Windows 8 tablets in education at Community School

Guest post by our freelance education writer, Gerald Haigh


One of my missions at BETT 2013 was to find out how people were using Windows 8,  Windows 8 devices and tablets in education. So when I bumped into a party of people from Community School and picked up the news that they were about to start a classroom pilot with Windows 8 tablets, I knew I had to get in touch. So right after half term I spoke to Adam Ledger, the school’s Technical Consultant.

Adam was at pains to play down the idea that there might be a story of big-bang innovation about to break at the school.

‘This is a trial, instigated by our deputy head Dan Buckley. We don’t want to raise expectations. We have sixty devices, enough for two registration groups. They will cycle through the whole of Year Seven, and then we’ll put devices out to the whole of next year’s incoming Year Seven. So just now it’s at a very early stage. ’

At that point I knew there was already a story worth blogging about, because what we have here is a school with a real track record in ICT, a pioneer of BYOD, demonstrating how to introduce innovatory technology gradually, professionally and in line with the school’s approach to teaching and learning

The long term aim, says Adam, is to enable a process where decisions about when and how to use ICT move from the teacher to the student.

‘At the moment teachers plan how to use technology in their lessons. They spend valuable time working that out and building it into a lesson plan. By putting a device into the hands of each student, you move that decision away from the teacher who then doesn’t have to think about the technology.’

Ultimately, lesson planning won’t need to mention ICT because each student, faced with the classroom task, will decide whether, and how, to use technology to support it.

‘Essentially the teacher can expect the technology to be available to the students all the time. The teacher can then concentrate on the lesson and not think about the technology. For some it might be a difficult change. Others will quickly come to rely on it and adapt their lesson plans to suit.’


Think about that for a while and it’s possible to see that at one level, perhaps when teachers are more tentative, they will simply feel free to set tasks that require students to look at a broader range of resources. Eventually, though as students become more and more creative in their approach to tasks and assignments, they may well respond with a range of media, or by collaborating with others within or beyond the classroom, or in any one of a hundred ways that the teacher hasn’t even thought of.

It’s a big change, and teachers will need time and support to come to terms with. But as I listened to Adam, it dawned on me that what’s happening here – transformation of learning enabled and supported by one-to-one technology -- is exactly what Anthony Salcito, Microsoft Global Vice President for Education, meant when he spoke at BETT 2013.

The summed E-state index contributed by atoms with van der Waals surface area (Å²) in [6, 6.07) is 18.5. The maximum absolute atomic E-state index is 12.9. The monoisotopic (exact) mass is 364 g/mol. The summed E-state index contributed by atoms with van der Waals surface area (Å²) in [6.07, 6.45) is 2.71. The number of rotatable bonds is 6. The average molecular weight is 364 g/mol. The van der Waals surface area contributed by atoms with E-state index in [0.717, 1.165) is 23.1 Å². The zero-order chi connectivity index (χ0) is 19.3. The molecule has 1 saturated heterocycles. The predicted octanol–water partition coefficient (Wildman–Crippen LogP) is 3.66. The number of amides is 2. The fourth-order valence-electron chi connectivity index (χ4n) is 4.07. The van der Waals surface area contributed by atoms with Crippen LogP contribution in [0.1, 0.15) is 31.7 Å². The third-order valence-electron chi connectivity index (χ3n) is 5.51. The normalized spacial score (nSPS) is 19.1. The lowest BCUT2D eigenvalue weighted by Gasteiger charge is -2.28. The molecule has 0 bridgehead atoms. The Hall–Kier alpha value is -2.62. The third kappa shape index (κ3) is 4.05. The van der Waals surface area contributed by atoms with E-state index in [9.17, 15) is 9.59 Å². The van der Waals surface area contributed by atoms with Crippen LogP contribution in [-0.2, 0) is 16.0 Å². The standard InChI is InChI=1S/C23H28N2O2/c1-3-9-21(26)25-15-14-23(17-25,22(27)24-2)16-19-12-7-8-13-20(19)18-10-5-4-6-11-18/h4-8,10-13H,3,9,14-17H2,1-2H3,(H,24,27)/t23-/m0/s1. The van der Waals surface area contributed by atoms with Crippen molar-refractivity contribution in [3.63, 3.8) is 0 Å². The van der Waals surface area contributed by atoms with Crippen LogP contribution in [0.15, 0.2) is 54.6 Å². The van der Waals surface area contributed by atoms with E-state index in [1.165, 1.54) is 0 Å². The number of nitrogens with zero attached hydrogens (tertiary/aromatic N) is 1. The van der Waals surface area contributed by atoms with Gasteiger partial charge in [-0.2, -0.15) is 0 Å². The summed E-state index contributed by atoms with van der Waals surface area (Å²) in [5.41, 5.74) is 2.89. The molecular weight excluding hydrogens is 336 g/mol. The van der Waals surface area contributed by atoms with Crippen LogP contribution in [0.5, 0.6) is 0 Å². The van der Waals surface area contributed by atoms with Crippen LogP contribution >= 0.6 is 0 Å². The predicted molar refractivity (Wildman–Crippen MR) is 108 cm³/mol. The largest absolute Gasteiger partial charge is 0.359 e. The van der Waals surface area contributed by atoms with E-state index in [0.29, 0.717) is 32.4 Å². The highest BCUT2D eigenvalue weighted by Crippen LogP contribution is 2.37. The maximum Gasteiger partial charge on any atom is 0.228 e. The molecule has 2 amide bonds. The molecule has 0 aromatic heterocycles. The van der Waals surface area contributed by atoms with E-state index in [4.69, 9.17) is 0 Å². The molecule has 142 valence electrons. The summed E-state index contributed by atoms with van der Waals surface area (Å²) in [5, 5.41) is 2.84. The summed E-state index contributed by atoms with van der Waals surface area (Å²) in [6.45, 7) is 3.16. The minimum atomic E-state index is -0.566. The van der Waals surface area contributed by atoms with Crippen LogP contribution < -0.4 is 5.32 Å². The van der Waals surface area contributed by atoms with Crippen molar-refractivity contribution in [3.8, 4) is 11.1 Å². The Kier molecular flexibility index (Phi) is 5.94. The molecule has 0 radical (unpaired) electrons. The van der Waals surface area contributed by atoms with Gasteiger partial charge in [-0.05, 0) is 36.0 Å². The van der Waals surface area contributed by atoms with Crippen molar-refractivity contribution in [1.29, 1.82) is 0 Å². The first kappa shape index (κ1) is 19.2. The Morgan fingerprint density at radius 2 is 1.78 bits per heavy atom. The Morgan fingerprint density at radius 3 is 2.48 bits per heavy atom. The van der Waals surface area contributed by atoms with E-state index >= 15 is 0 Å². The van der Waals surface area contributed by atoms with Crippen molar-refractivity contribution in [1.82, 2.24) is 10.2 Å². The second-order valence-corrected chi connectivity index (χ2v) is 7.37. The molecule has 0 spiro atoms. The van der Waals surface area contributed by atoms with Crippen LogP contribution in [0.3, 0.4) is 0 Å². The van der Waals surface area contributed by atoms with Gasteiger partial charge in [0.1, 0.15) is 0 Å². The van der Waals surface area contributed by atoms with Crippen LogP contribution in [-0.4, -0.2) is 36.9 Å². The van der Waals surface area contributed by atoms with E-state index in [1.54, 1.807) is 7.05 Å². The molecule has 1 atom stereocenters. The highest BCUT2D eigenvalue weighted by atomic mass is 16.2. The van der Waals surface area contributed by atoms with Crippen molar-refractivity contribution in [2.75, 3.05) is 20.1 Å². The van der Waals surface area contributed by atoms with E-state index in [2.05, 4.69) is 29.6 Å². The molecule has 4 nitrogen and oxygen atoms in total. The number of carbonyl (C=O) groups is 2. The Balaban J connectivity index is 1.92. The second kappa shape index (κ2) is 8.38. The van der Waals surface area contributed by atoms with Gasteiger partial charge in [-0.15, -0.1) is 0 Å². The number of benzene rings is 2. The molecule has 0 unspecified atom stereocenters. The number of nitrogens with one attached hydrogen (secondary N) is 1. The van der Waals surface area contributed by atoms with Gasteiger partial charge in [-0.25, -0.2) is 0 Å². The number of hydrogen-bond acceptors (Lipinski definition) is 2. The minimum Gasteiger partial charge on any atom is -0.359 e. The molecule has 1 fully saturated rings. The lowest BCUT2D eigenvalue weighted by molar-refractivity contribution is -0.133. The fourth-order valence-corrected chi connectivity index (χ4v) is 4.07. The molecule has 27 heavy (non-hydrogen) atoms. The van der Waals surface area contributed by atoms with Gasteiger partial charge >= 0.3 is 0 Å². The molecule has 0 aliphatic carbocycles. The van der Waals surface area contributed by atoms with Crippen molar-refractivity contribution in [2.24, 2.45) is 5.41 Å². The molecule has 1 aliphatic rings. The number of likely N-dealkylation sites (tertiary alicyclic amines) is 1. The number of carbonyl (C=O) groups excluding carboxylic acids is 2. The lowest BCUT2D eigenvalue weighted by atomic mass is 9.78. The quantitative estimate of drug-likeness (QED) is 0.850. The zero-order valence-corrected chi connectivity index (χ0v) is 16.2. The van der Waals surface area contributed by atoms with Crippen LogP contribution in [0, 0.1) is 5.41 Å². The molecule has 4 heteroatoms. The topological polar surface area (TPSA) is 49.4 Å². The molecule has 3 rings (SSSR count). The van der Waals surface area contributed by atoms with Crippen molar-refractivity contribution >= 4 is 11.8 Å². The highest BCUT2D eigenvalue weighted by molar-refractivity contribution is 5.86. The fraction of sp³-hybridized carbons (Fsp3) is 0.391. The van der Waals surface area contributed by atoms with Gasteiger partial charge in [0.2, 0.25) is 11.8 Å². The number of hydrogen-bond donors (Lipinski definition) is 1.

‘No school should be piloting any device,’ he said. ‘They should be piloting the work that's going on with it. They should be piloting the pedagogy, the transformation that's happening inside the classroom. And then using the device.‘

There’s a real lesson here, it seems to me, about the introduction of tablets of any kind into school. So if you ask why a school like, with a stellar reputation in ICT for learning, would introduce their tablets so cautiously when some schools have quickly gone for large numbers of devices, the answer is that is not piloting devices at all. They’re developing an approach to learning that the devices can support wonderfully well if they’re allowed to. And that’s a much broader, more significant and longer term project than just testing out what a device will do.

That said, there is a challenge, too, for Adam and his colleagues as they prepare to install and support an increasing number of devices.

‘We’re concerned that we must be able to provide the expected level of service, and about things like network capacity’

Significantly, in light of the Salcito quote, only at the end of our conversation did we discuss the actual device they’re using at It could have been one of a number, but in this case it is Acer’s Iconia W510, a Windows 8 tablet that has a keyboard dock with an extra battery.

‘Battery life is one of our biggest worries,’ says Adam. ‘I have to say this device was brilliant on that front when we road tested a couple of them earlier on.’

Here, then, is another Windows 8 project just getting under way, and yet another to watch carefully I’d say.

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